Engage Customers with How-To Videos

Instructional videos have a compound marketing effect that is underutilized

Tom Logan Gruber
Creative Director

I want to talk about a particular video that’s so smart and effective that it makes me jealous that we didn’t produce it.

It’s not a commercial or sponsored content (those kinds of video are our bread and butter here at Gruber Pictures) but a simple how-to video. I'm going to explain why brands like yours should capitalize on this underutilized video style.

Creating Value for the Customer

Last year I was researching standing desks for our office. According to a 2017 study by the National Institute of Health here in the USA, there’s no significant gain to “performance and psychological experience” while using a standing desk. But based on my own empirical analysis of sitting on my bum for too long and a restless desire to stretch my legs, a standing desk seemed to be an excellent investment.

This is when I made a bigger discovery.

While researching brands and models I came across it: the How To Assemble Your Jarvis Standing Desk video. It's simple, funny, and from a branding perspective, enormously effective. Watching it ended up being a big part of my buying decision and I’m sure it contributed to many others’. But it also made me realize what a great, under the radar piece of video marketing looks like.

(Disclosure: I’m not affiliated or commissioned by Fully! I’m merely a fan of clever video marketing.)

On the surface, Fully's Jarvis video appears to be a solid instructional video. It's easy to follow and has good production value — it's even entertaining. But there's actually more going on here.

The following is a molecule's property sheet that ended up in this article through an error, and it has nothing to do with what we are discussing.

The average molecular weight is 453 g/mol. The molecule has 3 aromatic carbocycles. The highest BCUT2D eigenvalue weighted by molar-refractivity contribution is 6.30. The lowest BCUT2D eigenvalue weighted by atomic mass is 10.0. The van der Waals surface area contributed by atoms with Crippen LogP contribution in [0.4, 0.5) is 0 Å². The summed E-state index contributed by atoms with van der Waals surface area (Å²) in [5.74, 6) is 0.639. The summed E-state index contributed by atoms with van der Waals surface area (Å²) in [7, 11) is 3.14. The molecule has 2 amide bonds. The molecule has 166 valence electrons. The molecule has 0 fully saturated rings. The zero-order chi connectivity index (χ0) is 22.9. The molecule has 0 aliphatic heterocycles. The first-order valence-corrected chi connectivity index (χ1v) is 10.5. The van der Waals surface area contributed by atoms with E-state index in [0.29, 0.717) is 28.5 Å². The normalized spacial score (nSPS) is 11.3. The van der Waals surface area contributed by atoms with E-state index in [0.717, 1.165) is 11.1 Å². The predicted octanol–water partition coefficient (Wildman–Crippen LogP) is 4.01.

The video has some subtle qualities that transform it into a formidable marketing asset:

  • Efficiently conveys brand identity
  • Allows community and customer feedback
  • Organically functions to promote sales

Brand Identity

There’s more to videos than just sales. Fully’s assembly video is smart because it provides utility while showing the company's culture. We get a sense of the company's values, sense of humor, and the connection they want to have with their customers. This video is the closest thing to having these guys in your living room showing you how to build their desk. (Maybe when VR catches up we’ll get even closer to that possibility.)

Fully’s assembly video is smart because it provides utility while showing the company's culture.

The exchange between Nate and the narrator (is that Martin Starr?) is fun. And it definitely takes the edge off what's usually a painfully frustrating task.

Need some extra help or have a question? They offer up their phone number to speak to the same guy giving the instructions — how cool is that? This made me feel important and personally connected as a customer, like Fully wants to take care of me past my purchase. It also made the company feel more intimate and community-oriented.

Compare these qualities to this Ikea assembly video.